The sea defences at Cleveleys are brought to life with a public art trail – one piece is Mary’s Shell.
You can find the shell sat on the beach at Cleveleys. It’s towards the northern end of the new promenade, opposite Jubilee Gardens and adjacent to the seafront cafe.
It’s completely visible once the tide goes out, and large enough for you to climb inside it and take a really good look.
Once the tide comes in the shell fills with water and only the very top of it remains visible, poking through the waves.
The clip below of the tide lapping around Mary’s Shell was taken on a sunny, blowy day in June
This video clip of the shell underwater at high tide, was taken in December 2014
It’s a huge piece of public art, fastened to a base which has been fixed to concrete foundations set in the beach just in front of the cafe.
It’s 8m long and 4m tall and weighs in at 16.5 tonnes, with words from the story of the Sea Swallow etched inside.
Once the tide goes out, you can climb inside and listen for the sounds of the sea and waves.
Installation of Mary’s Shell
When the beach nourishment works were carried out in the summer of 2013, concrete foundations were cast in the beach for the Shell and the Ogre.
On the morning of Wednesday 25 September 2013 in a race against the tide, it was positioned in place, with a bit of old fashioned technology, pulling and steel plates, take a look at this clip.
The shell was taken to it’s new position on a trailer, which was then dug down into the beach adjacent to the base. Steel plates were welded together to fill the space between the base and the trailer, and an expert JCB driver pulled the sculpture gently off the trailer and into position in a perfectly executed manoeuvre which drew the attention of a crowd of onlookers.
When the beach nourishment works were carried out in the summer of 2013, the concrete foundation was cast in the beach for the Shell.
Mary’s Shell was originally delivered to Cleveleys on Friday 13 September 2013 and spent a couple of weeks perched on a trailer on the shingle beach, awaiting transportation to its final spot on the sand.
Friday 13th September turned out to be an unfortunate choice of day – it was intended to be the day of installation but because of problems with the crane that was brought to site to do the lift, which wasn’t suitable for use on the sand, the installation couldn’t take place as planned.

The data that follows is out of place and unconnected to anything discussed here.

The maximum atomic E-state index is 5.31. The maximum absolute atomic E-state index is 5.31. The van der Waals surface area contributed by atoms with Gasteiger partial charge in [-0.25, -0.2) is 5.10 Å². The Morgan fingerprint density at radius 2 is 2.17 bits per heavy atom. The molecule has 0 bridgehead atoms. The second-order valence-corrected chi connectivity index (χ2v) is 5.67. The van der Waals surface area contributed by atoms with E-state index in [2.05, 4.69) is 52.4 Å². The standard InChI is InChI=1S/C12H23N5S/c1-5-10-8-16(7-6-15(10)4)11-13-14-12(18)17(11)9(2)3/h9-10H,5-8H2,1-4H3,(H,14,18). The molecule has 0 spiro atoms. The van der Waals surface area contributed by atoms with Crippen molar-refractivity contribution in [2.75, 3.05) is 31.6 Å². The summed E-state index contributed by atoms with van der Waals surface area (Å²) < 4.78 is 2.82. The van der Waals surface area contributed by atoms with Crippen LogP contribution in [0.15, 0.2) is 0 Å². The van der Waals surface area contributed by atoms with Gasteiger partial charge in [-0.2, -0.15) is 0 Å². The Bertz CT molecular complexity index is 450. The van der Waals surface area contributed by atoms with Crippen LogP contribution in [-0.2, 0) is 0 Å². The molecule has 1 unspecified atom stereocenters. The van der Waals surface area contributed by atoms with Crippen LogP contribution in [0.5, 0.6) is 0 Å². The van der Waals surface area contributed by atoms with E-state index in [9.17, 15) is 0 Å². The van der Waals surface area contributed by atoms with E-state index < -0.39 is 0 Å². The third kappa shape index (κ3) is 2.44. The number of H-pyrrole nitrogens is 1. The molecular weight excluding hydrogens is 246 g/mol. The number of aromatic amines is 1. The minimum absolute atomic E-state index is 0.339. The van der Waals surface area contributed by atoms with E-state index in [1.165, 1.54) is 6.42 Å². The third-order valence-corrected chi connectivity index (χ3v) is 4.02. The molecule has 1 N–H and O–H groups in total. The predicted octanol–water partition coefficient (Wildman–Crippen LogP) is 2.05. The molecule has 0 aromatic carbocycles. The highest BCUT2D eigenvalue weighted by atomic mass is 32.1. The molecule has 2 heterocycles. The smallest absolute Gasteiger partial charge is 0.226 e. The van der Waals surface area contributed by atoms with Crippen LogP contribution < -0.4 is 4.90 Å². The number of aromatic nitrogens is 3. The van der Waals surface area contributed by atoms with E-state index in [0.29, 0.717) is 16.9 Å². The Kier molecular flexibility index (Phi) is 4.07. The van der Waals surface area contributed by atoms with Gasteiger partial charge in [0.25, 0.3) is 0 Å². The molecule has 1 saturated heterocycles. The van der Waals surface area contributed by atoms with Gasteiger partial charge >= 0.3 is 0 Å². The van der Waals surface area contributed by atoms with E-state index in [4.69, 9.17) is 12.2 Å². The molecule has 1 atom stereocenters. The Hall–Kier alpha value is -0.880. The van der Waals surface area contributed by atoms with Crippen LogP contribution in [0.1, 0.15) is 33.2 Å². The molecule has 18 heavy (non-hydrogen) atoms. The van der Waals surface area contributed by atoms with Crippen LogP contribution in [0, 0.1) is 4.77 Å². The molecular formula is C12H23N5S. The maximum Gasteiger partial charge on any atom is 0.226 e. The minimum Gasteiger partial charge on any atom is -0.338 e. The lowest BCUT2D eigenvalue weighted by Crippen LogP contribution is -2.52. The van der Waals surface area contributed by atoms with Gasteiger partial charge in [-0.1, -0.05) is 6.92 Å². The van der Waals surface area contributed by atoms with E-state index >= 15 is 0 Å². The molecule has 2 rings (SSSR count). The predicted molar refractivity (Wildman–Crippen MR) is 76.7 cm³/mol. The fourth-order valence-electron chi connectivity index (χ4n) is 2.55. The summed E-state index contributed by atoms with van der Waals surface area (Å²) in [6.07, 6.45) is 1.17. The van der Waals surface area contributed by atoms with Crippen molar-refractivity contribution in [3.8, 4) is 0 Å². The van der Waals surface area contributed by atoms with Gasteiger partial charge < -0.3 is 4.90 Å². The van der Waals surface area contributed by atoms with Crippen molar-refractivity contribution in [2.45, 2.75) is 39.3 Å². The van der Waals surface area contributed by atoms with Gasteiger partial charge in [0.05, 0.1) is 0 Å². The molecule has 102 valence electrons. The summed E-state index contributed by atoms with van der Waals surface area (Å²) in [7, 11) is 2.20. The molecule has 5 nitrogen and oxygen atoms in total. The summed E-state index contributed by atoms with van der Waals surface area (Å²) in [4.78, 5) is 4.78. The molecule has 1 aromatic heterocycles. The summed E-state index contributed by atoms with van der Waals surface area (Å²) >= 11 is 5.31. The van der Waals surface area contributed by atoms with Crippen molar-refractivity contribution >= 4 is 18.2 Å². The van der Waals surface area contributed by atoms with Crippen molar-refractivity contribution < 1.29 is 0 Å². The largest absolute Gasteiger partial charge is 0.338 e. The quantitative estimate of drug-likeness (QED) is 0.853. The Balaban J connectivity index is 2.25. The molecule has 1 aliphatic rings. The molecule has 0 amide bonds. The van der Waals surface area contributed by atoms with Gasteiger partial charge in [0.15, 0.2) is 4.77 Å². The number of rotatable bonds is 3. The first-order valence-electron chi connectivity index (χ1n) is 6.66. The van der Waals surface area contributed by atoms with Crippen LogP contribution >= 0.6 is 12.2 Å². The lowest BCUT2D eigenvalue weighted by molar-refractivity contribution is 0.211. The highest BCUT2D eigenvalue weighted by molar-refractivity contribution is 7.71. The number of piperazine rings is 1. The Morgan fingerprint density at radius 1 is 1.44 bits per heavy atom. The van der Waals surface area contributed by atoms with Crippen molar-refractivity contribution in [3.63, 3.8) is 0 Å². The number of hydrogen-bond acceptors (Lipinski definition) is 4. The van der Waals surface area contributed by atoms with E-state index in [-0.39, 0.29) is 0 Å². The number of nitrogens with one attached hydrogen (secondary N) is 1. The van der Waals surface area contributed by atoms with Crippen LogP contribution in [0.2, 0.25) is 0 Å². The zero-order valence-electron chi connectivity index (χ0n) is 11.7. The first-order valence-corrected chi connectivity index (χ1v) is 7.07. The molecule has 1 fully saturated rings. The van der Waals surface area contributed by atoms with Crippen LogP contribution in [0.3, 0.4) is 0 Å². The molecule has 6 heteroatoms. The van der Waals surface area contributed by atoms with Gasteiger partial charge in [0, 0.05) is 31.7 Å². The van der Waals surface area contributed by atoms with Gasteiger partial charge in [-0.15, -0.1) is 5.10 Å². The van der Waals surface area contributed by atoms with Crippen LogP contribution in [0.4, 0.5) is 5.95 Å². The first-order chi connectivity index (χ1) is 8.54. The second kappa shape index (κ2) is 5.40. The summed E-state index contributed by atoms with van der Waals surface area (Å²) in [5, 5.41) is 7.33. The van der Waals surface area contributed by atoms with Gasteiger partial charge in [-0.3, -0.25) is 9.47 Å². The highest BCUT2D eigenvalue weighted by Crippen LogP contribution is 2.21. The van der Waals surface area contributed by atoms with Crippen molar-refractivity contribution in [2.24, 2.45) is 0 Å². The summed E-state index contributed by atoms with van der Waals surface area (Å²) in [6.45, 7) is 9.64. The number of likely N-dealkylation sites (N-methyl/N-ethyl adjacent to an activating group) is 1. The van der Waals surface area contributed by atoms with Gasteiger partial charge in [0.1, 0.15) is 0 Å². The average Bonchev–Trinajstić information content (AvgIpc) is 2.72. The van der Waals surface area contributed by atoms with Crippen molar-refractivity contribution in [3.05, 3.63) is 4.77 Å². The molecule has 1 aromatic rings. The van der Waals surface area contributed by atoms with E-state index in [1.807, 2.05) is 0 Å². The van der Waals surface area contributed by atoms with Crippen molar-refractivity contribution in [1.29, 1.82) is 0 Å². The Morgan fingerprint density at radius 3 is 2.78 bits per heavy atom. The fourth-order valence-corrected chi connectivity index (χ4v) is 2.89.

Everything went well for the second date of 25th September, and the Shell was positioned on the beach.
The original artists illustrations for Mary’s Shell
More about the Cleveleys Mythological Coastline
The sea defences at Cleveleys were rebuilt to protect the coastline from flooding. At the same time, the fabulous new, award winning design increased the popularity of this much loved seaside town and has attracted people from near and far to come and enjoy the spectacular views and much better access to the beach.
The ‘Cleveleys Mythological Coastline’ project secured grant funding through the national Sea Change project, which aims to regenerate the coast through the Arts, much of which has involved the area around the Marine Hall and gardens at Fleetwood. In Cleveleys, the project creates a legacy to follow the sea defence works, and a story that’s Cleveleys very own for the future.
The Sea Swallow is the story, written for children but with a charm that’s unmissable, and tells a fairy tale that blends legend with local features, including sunken villages and the petrified forest which you can still see on the beach today. In 2011, each primary school child in Wyre was given a copy of the book.
You can find out about the other pieces of public art along Cleveleys seafront in this section with the links in the menu.
Would you like your own Mary’s Shell?
Visit Cleveleys is independently published by The Rabbit Patch Ltd. We’re a design and creatives company right here on the Fylde Coast and we have an online shop where we sell our own original art and photos.
This is our photograph of Mary’s Shell – available framed or as a plain print. Follow the link and have a look around at both local scenes and traditional seaside views.
Mary’s Shell on Cleveleys Beach – it draws photographers from far and wide.